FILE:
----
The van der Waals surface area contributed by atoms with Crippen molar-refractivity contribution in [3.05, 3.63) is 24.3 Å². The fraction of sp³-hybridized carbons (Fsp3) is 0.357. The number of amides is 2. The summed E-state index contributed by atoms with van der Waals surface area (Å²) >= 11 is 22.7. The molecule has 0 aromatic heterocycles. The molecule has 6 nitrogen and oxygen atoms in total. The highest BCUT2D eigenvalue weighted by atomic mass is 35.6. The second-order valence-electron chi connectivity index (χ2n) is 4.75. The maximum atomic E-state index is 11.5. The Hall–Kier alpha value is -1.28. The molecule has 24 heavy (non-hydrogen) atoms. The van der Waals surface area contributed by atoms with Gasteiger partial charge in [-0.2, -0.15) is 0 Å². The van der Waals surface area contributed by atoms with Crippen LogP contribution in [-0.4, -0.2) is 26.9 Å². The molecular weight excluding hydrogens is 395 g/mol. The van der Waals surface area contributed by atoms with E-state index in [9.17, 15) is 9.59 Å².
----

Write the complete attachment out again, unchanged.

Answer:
The van der Waals surface area contributed by atoms with Crippen molar-refractivity contribution in [3.05, 3.63) is 24.3 Å². The fraction of sp³-hybridized carbons (Fsp3) is 0.357. The number of amides is 2. The summed E-state index contributed by atoms with van der Waals surface area (Å²) >= 11 is 22.7. The molecule has 0 aromatic heterocycles. The molecule has 6 nitrogen and oxygen atoms in total. The highest BCUT2D eigenvalue weighted by atomic mass is 35.6. The second-order valence-electron chi connectivity index (χ2n) is 4.75. The maximum atomic E-state index is 11.5. The Hall–Kier alpha value is -1.28. The molecule has 24 heavy (non-hydrogen) atoms. The van der Waals surface area contributed by atoms with Gasteiger partial charge in [-0.2, -0.15) is 0 Å². The van der Waals surface area contributed by atoms with Crippen LogP contribution in [-0.4, -0.2) is 26.9 Å². The molecular weight excluding hydrogens is 395 g/mol. The van der Waals surface area contributed by atoms with E-state index in [9.17, 15) is 9.59 Å².